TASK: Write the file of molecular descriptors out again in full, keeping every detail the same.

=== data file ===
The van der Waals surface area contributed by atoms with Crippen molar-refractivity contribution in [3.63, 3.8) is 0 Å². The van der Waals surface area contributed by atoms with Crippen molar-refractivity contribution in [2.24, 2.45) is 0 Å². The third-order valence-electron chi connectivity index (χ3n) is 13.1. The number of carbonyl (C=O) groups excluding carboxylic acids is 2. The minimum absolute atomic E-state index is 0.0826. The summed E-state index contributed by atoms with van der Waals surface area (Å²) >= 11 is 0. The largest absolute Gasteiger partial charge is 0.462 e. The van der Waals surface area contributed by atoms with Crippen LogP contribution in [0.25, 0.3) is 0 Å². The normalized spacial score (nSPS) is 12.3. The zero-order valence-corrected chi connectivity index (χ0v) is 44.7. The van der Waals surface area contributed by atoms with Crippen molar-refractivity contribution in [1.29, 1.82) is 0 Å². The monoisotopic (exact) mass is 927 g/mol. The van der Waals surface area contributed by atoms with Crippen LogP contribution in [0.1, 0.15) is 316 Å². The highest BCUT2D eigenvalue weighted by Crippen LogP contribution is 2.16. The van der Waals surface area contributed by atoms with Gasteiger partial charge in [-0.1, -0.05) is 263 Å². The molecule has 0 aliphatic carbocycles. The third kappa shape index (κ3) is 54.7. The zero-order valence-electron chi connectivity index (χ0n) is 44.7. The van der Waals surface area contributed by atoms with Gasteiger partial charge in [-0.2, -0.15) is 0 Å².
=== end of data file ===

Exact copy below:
The van der Waals surface area contributed by atoms with Crippen molar-refractivity contribution in [3.63, 3.8) is 0 Å². The van der Waals surface area contributed by atoms with Crippen molar-refractivity contribution in [2.24, 2.45) is 0 Å². The third-order valence-electron chi connectivity index (χ3n) is 13.1. The number of carbonyl (C=O) groups excluding carboxylic acids is 2. The minimum absolute atomic E-state index is 0.0826. The summed E-state index contributed by atoms with van der Waals surface area (Å²) >= 11 is 0. The largest absolute Gasteiger partial charge is 0.462 e. The van der Waals surface area contributed by atoms with Crippen LogP contribution in [0.25, 0.3) is 0 Å². The normalized spacial score (nSPS) is 12.3. The zero-order valence-corrected chi connectivity index (χ0v) is 44.7. The van der Waals surface area contributed by atoms with Crippen molar-refractivity contribution in [1.29, 1.82) is 0 Å². The monoisotopic (exact) mass is 927 g/mol. The van der Waals surface area contributed by atoms with Crippen LogP contribution in [0.1, 0.15) is 316 Å². The highest BCUT2D eigenvalue weighted by Crippen LogP contribution is 2.16. The van der Waals surface area contributed by atoms with Gasteiger partial charge in [-0.1, -0.05) is 263 Å². The molecule has 0 aliphatic carbocycles. The third kappa shape index (κ3) is 54.7. The zero-order valence-electron chi connectivity index (χ0n) is 44.7. The van der Waals surface area contributed by atoms with Gasteiger partial charge in [-0.2, -0.15) is 0 Å².